This motor trend article says Rivian has "direct drive transaxles" - https://www.motortrend.com/features...e-review-trans-america-trail-off-road-part-2/

1701744268437.png

If the transaxles are "Direct Drive" then that means wheel torque is motor torque. By comparison a ford pinto can deliver 1273 ft-lbs to the wheels in 1st gear. If the Rivian axles are "Direct Drive" to the motors, and the motors make 908 ft-lbs torque then a Ford Pinto would demolish a Rivian in a drag race, at least up to 20mph

We know that isn't true.

In this interview with Richard Farquhar (Rivian VP of propulsion) https://chargedevs.com/features/qa-with-rivians-vp-of-propulsion-full-interview/
he says "Each drive unit assembly has two electric motors – four total – independently connected to the driven wheel with a fixed-ratio single-speed gearbox"

1701744843688.png
and then later in the same interview he says "We achieve over 14,000 Newton-meters of grounded torque at the wheels combined"
1701744887133.png

That sounds completely reasonable and he would know since that's his whole job. Cool. But that still means a Kia Sportage can factually deliver more torque to its rear wheels than a Rivian R1T, period. Apples to apples.

I'm certain that's fine for a Rivian because let's be real that truck isn't being marketed to rural folks. I am curious about the RamCharger because Ram clearly wants to address range anxiety and charging and I like it so far, but no matter what they say 10k ft-lbs divided among four wheels (and never more than ~50% to the rear) is not at all the same thing as 20k ft-lbs to the back wheels which is what a hemi ram has right now. Whatever the front wheels can supply is basically meaningless from a dig because they're not going to benefit from any weight transfer. On a longitudinal drivetrain with a locked center coupling the rear axle can get 100% of the total torque.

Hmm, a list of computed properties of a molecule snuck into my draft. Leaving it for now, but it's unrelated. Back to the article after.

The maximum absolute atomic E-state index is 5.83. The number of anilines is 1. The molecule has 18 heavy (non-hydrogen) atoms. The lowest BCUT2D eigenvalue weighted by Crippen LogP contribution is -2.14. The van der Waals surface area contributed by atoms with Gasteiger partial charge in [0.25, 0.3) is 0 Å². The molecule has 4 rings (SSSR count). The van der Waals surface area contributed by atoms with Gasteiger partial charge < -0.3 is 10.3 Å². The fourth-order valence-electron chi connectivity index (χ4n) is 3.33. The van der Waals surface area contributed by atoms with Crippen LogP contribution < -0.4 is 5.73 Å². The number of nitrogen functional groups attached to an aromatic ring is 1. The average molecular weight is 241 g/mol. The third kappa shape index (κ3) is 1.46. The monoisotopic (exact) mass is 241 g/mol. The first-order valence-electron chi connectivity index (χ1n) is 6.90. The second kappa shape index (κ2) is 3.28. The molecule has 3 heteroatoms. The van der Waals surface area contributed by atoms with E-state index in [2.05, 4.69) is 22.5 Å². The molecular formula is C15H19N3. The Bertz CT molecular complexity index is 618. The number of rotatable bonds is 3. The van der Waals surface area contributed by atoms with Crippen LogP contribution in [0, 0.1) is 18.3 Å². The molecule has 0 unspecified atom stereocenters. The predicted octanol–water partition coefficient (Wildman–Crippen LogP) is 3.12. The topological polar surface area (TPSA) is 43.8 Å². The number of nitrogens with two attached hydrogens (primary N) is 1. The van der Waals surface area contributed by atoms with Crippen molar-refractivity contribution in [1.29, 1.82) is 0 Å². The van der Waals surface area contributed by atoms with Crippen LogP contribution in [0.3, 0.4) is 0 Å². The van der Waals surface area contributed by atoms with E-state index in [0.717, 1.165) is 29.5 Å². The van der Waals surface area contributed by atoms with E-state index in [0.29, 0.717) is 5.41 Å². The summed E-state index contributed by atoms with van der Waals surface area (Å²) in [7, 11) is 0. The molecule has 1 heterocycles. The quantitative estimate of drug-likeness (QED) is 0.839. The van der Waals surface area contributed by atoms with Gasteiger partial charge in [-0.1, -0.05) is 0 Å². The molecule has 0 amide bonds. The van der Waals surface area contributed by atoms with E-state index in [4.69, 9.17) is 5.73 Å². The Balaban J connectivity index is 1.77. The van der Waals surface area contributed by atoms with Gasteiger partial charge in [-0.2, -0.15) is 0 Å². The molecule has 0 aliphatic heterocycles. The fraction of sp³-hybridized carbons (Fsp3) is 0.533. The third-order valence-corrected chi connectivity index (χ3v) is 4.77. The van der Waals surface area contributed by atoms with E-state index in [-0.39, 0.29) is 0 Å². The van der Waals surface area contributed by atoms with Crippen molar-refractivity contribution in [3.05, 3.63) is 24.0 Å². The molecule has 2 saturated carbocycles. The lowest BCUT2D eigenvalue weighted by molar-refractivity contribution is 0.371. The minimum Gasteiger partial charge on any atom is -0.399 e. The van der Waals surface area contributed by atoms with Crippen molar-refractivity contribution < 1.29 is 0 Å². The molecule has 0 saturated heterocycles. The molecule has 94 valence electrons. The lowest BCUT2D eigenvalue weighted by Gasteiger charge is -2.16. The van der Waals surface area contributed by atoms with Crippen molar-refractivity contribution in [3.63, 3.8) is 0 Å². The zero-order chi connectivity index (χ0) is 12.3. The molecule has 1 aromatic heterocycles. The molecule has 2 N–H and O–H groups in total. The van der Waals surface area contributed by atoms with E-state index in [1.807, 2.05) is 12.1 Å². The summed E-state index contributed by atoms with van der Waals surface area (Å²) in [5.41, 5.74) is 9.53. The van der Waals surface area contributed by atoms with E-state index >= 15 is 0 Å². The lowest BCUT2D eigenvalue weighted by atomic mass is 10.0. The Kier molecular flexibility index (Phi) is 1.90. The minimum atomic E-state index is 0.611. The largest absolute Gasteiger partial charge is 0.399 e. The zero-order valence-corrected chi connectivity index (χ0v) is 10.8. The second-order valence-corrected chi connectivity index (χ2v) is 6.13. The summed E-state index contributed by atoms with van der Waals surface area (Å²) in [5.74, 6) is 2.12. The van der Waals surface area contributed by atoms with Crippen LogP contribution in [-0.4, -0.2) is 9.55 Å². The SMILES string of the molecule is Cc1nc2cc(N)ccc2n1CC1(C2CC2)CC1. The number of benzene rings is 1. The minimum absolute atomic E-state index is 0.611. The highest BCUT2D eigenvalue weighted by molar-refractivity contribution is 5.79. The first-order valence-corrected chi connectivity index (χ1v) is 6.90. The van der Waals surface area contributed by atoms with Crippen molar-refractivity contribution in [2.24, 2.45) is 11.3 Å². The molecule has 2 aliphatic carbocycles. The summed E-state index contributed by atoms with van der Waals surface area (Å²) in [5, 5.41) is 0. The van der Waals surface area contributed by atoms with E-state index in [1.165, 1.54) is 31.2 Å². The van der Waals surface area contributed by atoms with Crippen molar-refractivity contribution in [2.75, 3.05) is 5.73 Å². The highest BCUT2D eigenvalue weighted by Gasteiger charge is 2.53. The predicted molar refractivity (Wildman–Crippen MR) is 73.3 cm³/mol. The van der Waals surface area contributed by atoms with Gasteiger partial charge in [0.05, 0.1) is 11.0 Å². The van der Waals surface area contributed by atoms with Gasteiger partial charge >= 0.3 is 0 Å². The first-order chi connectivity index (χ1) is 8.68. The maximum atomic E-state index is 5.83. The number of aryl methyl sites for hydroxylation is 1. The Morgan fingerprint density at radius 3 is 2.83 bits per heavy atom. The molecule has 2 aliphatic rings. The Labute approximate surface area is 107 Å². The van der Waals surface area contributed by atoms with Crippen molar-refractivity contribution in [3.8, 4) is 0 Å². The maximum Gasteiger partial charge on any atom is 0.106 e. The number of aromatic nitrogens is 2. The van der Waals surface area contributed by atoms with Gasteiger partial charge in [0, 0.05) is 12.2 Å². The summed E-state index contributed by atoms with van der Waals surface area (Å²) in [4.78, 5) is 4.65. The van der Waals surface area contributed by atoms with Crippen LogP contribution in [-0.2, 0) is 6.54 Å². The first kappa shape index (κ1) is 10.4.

I do not care one bit about 0-60 times I care about getting work done.

I know eveyone is just a name on the internet. I grew up on a working farm and been an outdoorsman my whole life. It doesn't make me special but I think it's fair to say I have a real good handle on the topic of pulling stationary and reluctant objects with a chain and a pickup truck on every kind of surface. Anybody who's lived that life has. That's where I'm coming from. If Ram wants to sell these trucks to people like me I'm all ears; convince me. I don't care if it's powered by gas, electrons, mashed potatoes.. will it get the job done and keep money in my pocket?
 
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dafish

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At least one possible answer: Compare using HP. Torque can be both misleading and a tad meaningless, HP cannot as it's not subject to gearing.

:)
 

kurek

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At least one possible answer: Compare using HP. Torque can be both misleading and a tad meaningless, HP cannot as it's not subject to gearing.

:)

All motors make the same horsepower at 0 RPM regardless of how much torque they produce.
 

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I think the RamCharger is cool, my sister has a BMW i3 REX which is also an electric vehicle with a combustion engine that turns on after the battery has been depleted for effectively unlimited range (as long as you can keep putting gasoline in it) .

There are some problems with it but those are specific to that car not to the general idea of the drivetrain.